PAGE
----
“When I say ‘Godfather,’ it’s the idea that it’s very much a story about family and a story about an organization where new leadership is taking place,” Moore says. “And much like ‘The Godfather,’ you have to fight for things, right? And they’re all vying for power and in this case, it’s power over Wakanda. I think Killmonger sees Wakanda as something that could be used differently than it currently is in the Marvel Cinematic Universe and that puts him directly at odds with T’Challa.”

Erik Killmonger, the main villain of the film, is played by Michael B. Jordan, Coogler’s unofficial lucky charm who he hasn’t made a feature film without. Jordan says that Coogler brings the sensibilities of the other two films they’ve made together in Black Panther.

“I think one of Ryan’s strengths is that he always finds the real moments, even in the sci-fi or larger-than-life atmosphere and environment,” Jordan says of his director’s approach to action. “There are a lot of weapons and you’re also using a lot of hand-to-hand combat and stuff like that, so there’s a lot more action, so to speak. Just trying to find the realness in the larger-than-life Marvel universe. I think that’s something he’s definitely striving for.”

Academy Award winner Lupita Nyong’o, who plays the “War Dog” Nakia, echoed these sentiments while also noting that Coogler is incredibly collaborative and responsive with his actors.

“He has the mind of a fighter in a way that I really need. Because sometimes I’m like ‘I don’t know what a fighter would do?’ So to have someone who has that instinct has been very, very helpful.”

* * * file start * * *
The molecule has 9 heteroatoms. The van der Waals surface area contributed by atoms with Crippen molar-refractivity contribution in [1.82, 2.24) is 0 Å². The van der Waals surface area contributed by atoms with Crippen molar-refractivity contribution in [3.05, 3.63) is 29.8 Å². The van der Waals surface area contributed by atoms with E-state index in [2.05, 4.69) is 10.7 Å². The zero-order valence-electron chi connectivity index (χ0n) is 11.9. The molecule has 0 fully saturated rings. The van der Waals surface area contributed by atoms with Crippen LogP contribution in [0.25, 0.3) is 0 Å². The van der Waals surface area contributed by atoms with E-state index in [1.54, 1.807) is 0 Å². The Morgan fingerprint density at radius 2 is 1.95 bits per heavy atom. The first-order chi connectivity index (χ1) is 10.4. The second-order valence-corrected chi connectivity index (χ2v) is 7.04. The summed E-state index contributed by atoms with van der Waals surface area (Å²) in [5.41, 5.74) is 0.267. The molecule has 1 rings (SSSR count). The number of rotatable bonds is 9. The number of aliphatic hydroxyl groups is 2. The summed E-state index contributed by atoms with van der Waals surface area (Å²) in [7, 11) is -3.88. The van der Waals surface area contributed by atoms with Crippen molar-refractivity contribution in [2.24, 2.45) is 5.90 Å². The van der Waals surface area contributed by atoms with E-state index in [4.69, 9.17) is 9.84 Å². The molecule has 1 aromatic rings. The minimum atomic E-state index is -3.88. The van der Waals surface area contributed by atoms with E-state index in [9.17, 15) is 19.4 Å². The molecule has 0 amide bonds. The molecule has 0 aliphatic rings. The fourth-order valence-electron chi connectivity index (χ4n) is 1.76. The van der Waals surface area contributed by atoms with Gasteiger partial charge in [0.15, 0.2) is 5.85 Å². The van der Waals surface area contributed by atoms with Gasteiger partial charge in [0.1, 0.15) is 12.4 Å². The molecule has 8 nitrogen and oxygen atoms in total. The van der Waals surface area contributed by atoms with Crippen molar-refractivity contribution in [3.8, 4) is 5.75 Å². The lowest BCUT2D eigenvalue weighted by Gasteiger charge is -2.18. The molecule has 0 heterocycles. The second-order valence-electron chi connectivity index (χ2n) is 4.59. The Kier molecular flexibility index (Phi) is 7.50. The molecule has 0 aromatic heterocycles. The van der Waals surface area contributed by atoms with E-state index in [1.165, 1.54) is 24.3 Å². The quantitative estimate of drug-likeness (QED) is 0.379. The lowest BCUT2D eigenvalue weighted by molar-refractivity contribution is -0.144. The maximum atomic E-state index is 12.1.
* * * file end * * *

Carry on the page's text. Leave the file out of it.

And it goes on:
For just his third feature film, Coogler has assembled a who’s who of actors and actresses for the film, itself historic for being the first black-led superhero film from Marvel Studios, and not a one will be squandered.

“Much like ‘Civil War,’ you want to give everyone a moment or a beat or a mini arc so you don’t feel like you’re wasting anyone,” Moore assures us. “I think Ryan and Joe Robert Cole (screenwriter) have done that.”

Black Panther not only sees the return of Chadwick Boseman as the title hero with Lupita Nyong’o and Michael B. Jordan, but also Danai Gurira (The Walking Dead), Martin Freeman (The Hobbit, Sherlock), Daniel Kaluuya (Get Out), Letitia Wright (Black Mirror), Winston Duke (Person of Interest), with Academy Award nominee Angela Bassett (What’s Love Got to Do with It), with Academy Award winner Forest Whitaker (The Last King of Scotland), and Andy Serkis (War for the Planet of the Apes). Marvel themselves couldn’t believe they landed this cast.

“Even we were shocked with the caliber of cast. Truthfully,” Moore said. “We went after some people and we thought, ‘There’s no way they’re going to want to do it but they did. I think a big part of that was Ryan and I think a big part of that was the subject matter.”

Black Panther arrives in theaters February 16.

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Weekend: Oct. 25, 2018, Oct. 28, 2018